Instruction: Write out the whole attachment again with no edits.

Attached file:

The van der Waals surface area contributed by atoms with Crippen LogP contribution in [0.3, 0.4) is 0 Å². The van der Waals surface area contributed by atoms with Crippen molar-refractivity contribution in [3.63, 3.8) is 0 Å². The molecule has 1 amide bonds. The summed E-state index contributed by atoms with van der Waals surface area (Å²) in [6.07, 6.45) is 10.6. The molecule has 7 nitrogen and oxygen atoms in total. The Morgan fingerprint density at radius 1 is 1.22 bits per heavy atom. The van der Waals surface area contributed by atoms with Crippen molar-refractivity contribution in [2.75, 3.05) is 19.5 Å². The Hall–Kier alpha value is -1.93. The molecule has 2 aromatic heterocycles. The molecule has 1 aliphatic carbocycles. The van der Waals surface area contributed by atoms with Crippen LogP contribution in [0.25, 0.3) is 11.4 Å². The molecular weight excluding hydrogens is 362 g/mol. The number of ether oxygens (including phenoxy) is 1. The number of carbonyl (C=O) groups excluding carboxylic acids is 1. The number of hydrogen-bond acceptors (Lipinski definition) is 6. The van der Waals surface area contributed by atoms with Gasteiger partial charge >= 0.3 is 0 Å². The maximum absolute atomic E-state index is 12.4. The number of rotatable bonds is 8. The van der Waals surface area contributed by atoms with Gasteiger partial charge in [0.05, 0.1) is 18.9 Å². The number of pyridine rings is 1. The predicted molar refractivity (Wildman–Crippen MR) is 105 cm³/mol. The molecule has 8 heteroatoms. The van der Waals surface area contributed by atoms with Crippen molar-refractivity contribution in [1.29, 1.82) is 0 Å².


The van der Waals surface area contributed by atoms with Crippen LogP contribution in [0.3, 0.4) is 0 Å². The van der Waals surface area contributed by atoms with Crippen molar-refractivity contribution in [3.63, 3.8) is 0 Å². The molecule has 1 amide bonds. The summed E-state index contributed by atoms with van der Waals surface area (Å²) in [6.07, 6.45) is 10.6. The molecule has 7 nitrogen and oxygen atoms in total. The Morgan fingerprint density at radius 1 is 1.22 bits per heavy atom. The van der Waals surface area contributed by atoms with Crippen molar-refractivity contribution in [2.75, 3.05) is 19.5 Å². The Hall–Kier alpha value is -1.93. The molecule has 2 aromatic heterocycles. The molecule has 1 aliphatic carbocycles. The van der Waals surface area contributed by atoms with Crippen LogP contribution in [0.25, 0.3) is 11.4 Å². The molecular weight excluding hydrogens is 362 g/mol. The number of ether oxygens (including phenoxy) is 1. The number of carbonyl (C=O) groups excluding carboxylic acids is 1. The number of hydrogen-bond acceptors (Lipinski definition) is 6. The van der Waals surface area contributed by atoms with Gasteiger partial charge >= 0.3 is 0 Å². The maximum absolute atomic E-state index is 12.4. The number of rotatable bonds is 8. The van der Waals surface area contributed by atoms with Gasteiger partial charge in [0.05, 0.1) is 18.9 Å². The number of pyridine rings is 1. The predicted molar refractivity (Wildman–Crippen MR) is 105 cm³/mol. The molecule has 8 heteroatoms. The van der Waals surface area contributed by atoms with Crippen molar-refractivity contribution in [1.29, 1.82) is 0 Å².